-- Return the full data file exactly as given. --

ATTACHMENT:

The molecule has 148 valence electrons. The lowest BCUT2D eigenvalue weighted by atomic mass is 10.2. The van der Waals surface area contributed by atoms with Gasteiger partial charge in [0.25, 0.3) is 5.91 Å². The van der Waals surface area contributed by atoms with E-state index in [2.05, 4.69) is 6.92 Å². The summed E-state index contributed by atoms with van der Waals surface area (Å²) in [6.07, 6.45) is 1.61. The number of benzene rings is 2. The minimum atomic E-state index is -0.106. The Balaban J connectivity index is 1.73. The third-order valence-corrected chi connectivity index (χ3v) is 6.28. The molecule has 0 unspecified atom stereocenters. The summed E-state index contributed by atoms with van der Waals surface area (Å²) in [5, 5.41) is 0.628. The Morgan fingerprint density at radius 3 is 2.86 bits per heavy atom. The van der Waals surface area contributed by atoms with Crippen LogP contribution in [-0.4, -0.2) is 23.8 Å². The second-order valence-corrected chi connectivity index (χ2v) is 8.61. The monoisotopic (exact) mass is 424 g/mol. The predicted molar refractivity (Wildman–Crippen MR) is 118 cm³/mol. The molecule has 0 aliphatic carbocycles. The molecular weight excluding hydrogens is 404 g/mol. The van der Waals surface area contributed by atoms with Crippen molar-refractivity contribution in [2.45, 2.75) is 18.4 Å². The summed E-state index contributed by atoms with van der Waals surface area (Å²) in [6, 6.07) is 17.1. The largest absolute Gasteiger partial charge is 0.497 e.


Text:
The molecule has 148 valence electrons. The lowest BCUT2D eigenvalue weighted by atomic mass is 10.2. The van der Waals surface area contributed by atoms with Gasteiger partial charge in [0.25, 0.3) is 5.91 Å². The van der Waals surface area contributed by atoms with E-state index in [2.05, 4.69) is 6.92 Å². The summed E-state index contributed by atoms with van der Waals surface area (Å²) in [6.07, 6.45) is 1.61. The number of benzene rings is 2. The minimum atomic E-state index is -0.106. The Balaban J connectivity index is 1.73. The third-order valence-corrected chi connectivity index (χ3v) is 6.28. The molecule has 0 unspecified atom stereocenters. The summed E-state index contributed by atoms with van der Waals surface area (Å²) in [5, 5.41) is 0.628. The Morgan fingerprint density at radius 3 is 2.86 bits per heavy atom. The van der Waals surface area contributed by atoms with Crippen LogP contribution in [-0.4, -0.2) is 23.8 Å². The second-order valence-corrected chi connectivity index (χ2v) is 8.61. The monoisotopic (exact) mass is 424 g/mol. The predicted molar refractivity (Wildman–Crippen MR) is 118 cm³/mol. The molecule has 0 aliphatic carbocycles. The molecular weight excluding hydrogens is 404 g/mol. The van der Waals surface area contributed by atoms with Crippen molar-refractivity contribution in [2.45, 2.75) is 18.4 Å². The summed E-state index contributed by atoms with van der Waals surface area (Å²) in [6, 6.07) is 17.1. The largest absolute Gasteiger partial charge is 0.497 e.